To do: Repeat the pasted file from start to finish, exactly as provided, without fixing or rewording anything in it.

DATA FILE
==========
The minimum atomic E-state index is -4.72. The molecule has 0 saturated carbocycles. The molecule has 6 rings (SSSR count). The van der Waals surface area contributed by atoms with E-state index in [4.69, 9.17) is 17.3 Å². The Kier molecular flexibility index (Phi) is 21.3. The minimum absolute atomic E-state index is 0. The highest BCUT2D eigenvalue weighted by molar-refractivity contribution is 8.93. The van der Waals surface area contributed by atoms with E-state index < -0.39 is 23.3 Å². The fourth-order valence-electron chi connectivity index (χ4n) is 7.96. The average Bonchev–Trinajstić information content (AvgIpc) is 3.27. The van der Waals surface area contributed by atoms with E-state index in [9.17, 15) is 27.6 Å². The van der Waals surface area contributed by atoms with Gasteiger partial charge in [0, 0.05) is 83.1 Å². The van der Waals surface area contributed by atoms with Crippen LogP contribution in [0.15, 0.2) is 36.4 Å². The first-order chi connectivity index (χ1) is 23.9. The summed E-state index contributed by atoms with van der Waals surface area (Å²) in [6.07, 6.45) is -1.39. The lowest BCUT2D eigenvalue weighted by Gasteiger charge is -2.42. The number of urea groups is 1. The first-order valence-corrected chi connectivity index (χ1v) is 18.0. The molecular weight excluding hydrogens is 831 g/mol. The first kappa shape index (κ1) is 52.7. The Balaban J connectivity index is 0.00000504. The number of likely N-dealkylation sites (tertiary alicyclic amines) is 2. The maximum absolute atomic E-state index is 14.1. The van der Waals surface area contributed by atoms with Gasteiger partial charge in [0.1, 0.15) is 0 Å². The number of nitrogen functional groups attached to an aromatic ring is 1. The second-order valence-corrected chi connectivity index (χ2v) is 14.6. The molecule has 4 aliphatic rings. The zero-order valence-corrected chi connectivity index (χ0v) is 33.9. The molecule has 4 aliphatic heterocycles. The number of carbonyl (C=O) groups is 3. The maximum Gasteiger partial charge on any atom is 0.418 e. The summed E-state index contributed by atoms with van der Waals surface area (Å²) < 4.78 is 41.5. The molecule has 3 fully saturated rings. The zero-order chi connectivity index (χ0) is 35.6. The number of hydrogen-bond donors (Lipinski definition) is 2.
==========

The minimum atomic E-state index is -4.72. The molecule has 0 saturated carbocycles. The molecule has 6 rings (SSSR count). The van der Waals surface area contributed by atoms with E-state index in [4.69, 9.17) is 17.3 Å². The Kier molecular flexibility index (Phi) is 21.3. The minimum absolute atomic E-state index is 0. The highest BCUT2D eigenvalue weighted by molar-refractivity contribution is 8.93. The van der Waals surface area contributed by atoms with E-state index < -0.39 is 23.3 Å². The fourth-order valence-electron chi connectivity index (χ4n) is 7.96. The average Bonchev–Trinajstić information content (AvgIpc) is 3.27. The van der Waals surface area contributed by atoms with E-state index in [9.17, 15) is 27.6 Å². The van der Waals surface area contributed by atoms with Gasteiger partial charge in [0, 0.05) is 83.1 Å². The van der Waals surface area contributed by atoms with Crippen LogP contribution in [0.15, 0.2) is 36.4 Å². The first-order chi connectivity index (χ1) is 23.9. The summed E-state index contributed by atoms with van der Waals surface area (Å²) in [6.07, 6.45) is -1.39. The lowest BCUT2D eigenvalue weighted by Gasteiger charge is -2.42. The number of urea groups is 1. The first-order valence-corrected chi connectivity index (χ1v) is 18.0. The molecular weight excluding hydrogens is 831 g/mol. The first kappa shape index (κ1) is 52.7. The Balaban J connectivity index is 0.00000504. The number of likely N-dealkylation sites (tertiary alicyclic amines) is 2. The maximum absolute atomic E-state index is 14.1. The van der Waals surface area contributed by atoms with Gasteiger partial charge in [0.1, 0.15) is 0 Å². The number of nitrogen functional groups attached to an aromatic ring is 1. The second-order valence-corrected chi connectivity index (χ2v) is 14.6. The molecule has 4 aliphatic rings. The zero-order valence-corrected chi connectivity index (χ0v) is 33.9. The molecule has 4 aliphatic heterocycles. The number of carbonyl (C=O) groups is 3. The maximum Gasteiger partial charge on any atom is 0.418 e. The summed E-state index contributed by atoms with van der Waals surface area (Å²) < 4.78 is 41.5. The molecule has 3 fully saturated rings. The zero-order chi connectivity index (χ0) is 35.6. The number of hydrogen-bond donors (Lipinski definition) is 2.